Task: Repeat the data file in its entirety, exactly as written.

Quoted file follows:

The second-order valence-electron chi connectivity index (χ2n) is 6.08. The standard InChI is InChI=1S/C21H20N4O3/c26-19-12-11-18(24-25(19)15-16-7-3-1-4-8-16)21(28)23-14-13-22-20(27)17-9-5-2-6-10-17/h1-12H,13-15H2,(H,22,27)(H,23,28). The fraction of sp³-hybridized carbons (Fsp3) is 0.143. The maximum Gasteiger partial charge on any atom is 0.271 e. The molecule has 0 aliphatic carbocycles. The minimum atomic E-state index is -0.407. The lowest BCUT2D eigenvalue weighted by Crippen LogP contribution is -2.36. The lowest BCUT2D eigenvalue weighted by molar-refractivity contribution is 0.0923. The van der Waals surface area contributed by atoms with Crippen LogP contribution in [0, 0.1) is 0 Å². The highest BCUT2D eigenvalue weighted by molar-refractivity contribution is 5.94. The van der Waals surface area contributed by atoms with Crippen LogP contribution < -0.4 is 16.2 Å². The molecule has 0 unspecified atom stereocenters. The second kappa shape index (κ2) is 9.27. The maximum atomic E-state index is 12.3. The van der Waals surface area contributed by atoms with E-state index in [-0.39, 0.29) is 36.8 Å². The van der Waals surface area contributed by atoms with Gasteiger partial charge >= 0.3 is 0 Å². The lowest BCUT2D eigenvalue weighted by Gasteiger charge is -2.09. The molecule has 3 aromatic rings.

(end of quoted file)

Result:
The second-order valence-electron chi connectivity index (χ2n) is 6.08. The standard InChI is InChI=1S/C21H20N4O3/c26-19-12-11-18(24-25(19)15-16-7-3-1-4-8-16)21(28)23-14-13-22-20(27)17-9-5-2-6-10-17/h1-12H,13-15H2,(H,22,27)(H,23,28). The fraction of sp³-hybridized carbons (Fsp3) is 0.143. The maximum Gasteiger partial charge on any atom is 0.271 e. The molecule has 0 aliphatic carbocycles. The minimum atomic E-state index is -0.407. The lowest BCUT2D eigenvalue weighted by Crippen LogP contribution is -2.36. The lowest BCUT2D eigenvalue weighted by molar-refractivity contribution is 0.0923. The van der Waals surface area contributed by atoms with Crippen LogP contribution in [0, 0.1) is 0 Å². The highest BCUT2D eigenvalue weighted by molar-refractivity contribution is 5.94. The van der Waals surface area contributed by atoms with Crippen LogP contribution < -0.4 is 16.2 Å². The molecule has 0 unspecified atom stereocenters. The second kappa shape index (κ2) is 9.27. The maximum atomic E-state index is 12.3. The van der Waals surface area contributed by atoms with E-state index in [-0.39, 0.29) is 36.8 Å². The van der Waals surface area contributed by atoms with Gasteiger partial charge >= 0.3 is 0 Å². The lowest BCUT2D eigenvalue weighted by Gasteiger charge is -2.09. The molecule has 3 aromatic rings.